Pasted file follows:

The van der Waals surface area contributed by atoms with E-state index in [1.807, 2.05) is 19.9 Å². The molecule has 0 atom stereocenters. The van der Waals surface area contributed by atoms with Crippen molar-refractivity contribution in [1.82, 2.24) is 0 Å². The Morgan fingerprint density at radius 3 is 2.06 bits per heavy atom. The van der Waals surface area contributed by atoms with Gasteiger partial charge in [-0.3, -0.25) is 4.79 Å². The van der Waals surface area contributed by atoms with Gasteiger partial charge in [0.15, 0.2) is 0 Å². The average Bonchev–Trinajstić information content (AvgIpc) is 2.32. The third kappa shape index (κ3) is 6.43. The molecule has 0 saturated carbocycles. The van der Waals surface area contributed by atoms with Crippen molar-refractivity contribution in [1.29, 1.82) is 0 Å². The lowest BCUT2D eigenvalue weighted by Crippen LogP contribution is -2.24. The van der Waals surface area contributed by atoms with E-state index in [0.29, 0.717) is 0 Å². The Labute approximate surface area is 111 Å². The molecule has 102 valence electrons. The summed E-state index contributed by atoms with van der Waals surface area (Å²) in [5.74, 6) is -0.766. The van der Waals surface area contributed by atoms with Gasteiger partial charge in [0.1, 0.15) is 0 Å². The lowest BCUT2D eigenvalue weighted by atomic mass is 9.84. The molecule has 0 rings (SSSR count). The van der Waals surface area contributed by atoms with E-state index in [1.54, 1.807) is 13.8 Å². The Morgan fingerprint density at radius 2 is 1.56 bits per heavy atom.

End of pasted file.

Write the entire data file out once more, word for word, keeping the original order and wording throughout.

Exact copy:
The van der Waals surface area contributed by atoms with E-state index in [1.807, 2.05) is 19.9 Å². The molecule has 0 atom stereocenters. The van der Waals surface area contributed by atoms with Crippen molar-refractivity contribution in [1.82, 2.24) is 0 Å². The Morgan fingerprint density at radius 3 is 2.06 bits per heavy atom. The van der Waals surface area contributed by atoms with Gasteiger partial charge in [-0.3, -0.25) is 4.79 Å². The van der Waals surface area contributed by atoms with Gasteiger partial charge in [0.15, 0.2) is 0 Å². The average Bonchev–Trinajstić information content (AvgIpc) is 2.32. The third kappa shape index (κ3) is 6.43. The molecule has 0 saturated carbocycles. The van der Waals surface area contributed by atoms with Crippen molar-refractivity contribution in [1.29, 1.82) is 0 Å². The lowest BCUT2D eigenvalue weighted by Crippen LogP contribution is -2.24. The van der Waals surface area contributed by atoms with E-state index in [0.29, 0.717) is 0 Å². The Labute approximate surface area is 111 Å². The molecule has 102 valence electrons. The summed E-state index contributed by atoms with van der Waals surface area (Å²) in [5.74, 6) is -0.766. The van der Waals surface area contributed by atoms with Gasteiger partial charge in [0.1, 0.15) is 0 Å². The lowest BCUT2D eigenvalue weighted by atomic mass is 9.84. The molecule has 0 rings (SSSR count). The van der Waals surface area contributed by atoms with E-state index in [1.54, 1.807) is 13.8 Å². The Morgan fingerprint density at radius 2 is 1.56 bits per heavy atom.